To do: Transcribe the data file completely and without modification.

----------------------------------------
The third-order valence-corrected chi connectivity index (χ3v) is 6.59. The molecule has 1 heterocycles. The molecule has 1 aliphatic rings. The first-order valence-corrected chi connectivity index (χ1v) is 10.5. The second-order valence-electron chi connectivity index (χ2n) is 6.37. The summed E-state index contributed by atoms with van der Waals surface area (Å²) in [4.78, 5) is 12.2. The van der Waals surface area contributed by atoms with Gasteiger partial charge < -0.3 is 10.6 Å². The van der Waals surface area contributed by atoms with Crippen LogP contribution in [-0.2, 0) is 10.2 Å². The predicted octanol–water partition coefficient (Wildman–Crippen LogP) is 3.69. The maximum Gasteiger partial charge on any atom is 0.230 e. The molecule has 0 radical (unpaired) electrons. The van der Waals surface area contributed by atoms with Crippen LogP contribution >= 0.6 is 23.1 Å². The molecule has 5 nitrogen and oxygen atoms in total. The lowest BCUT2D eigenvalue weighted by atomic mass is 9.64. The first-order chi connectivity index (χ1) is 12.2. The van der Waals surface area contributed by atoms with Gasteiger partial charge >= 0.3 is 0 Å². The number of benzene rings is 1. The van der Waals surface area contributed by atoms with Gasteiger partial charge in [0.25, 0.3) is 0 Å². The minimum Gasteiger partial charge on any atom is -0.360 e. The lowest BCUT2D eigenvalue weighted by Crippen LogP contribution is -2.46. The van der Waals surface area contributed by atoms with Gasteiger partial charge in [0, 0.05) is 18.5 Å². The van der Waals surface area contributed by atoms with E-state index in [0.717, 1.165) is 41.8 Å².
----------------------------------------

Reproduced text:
The third-order valence-corrected chi connectivity index (χ3v) is 6.59. The molecule has 1 heterocycles. The molecule has 1 aliphatic rings. The first-order valence-corrected chi connectivity index (χ1v) is 10.5. The second-order valence-electron chi connectivity index (χ2n) is 6.37. The summed E-state index contributed by atoms with van der Waals surface area (Å²) in [4.78, 5) is 12.2. The van der Waals surface area contributed by atoms with Gasteiger partial charge < -0.3 is 10.6 Å². The van der Waals surface area contributed by atoms with Crippen LogP contribution in [-0.2, 0) is 10.2 Å². The predicted octanol–water partition coefficient (Wildman–Crippen LogP) is 3.69. The maximum Gasteiger partial charge on any atom is 0.230 e. The molecule has 0 radical (unpaired) electrons. The van der Waals surface area contributed by atoms with Crippen LogP contribution >= 0.6 is 23.1 Å². The molecule has 5 nitrogen and oxygen atoms in total. The lowest BCUT2D eigenvalue weighted by atomic mass is 9.64. The first-order chi connectivity index (χ1) is 12.2. The van der Waals surface area contributed by atoms with Gasteiger partial charge >= 0.3 is 0 Å². The number of benzene rings is 1. The van der Waals surface area contributed by atoms with Gasteiger partial charge in [0.25, 0.3) is 0 Å². The minimum Gasteiger partial charge on any atom is -0.360 e. The lowest BCUT2D eigenvalue weighted by Crippen LogP contribution is -2.46. The van der Waals surface area contributed by atoms with Gasteiger partial charge in [0, 0.05) is 18.5 Å². The van der Waals surface area contributed by atoms with E-state index in [0.717, 1.165) is 41.8 Å².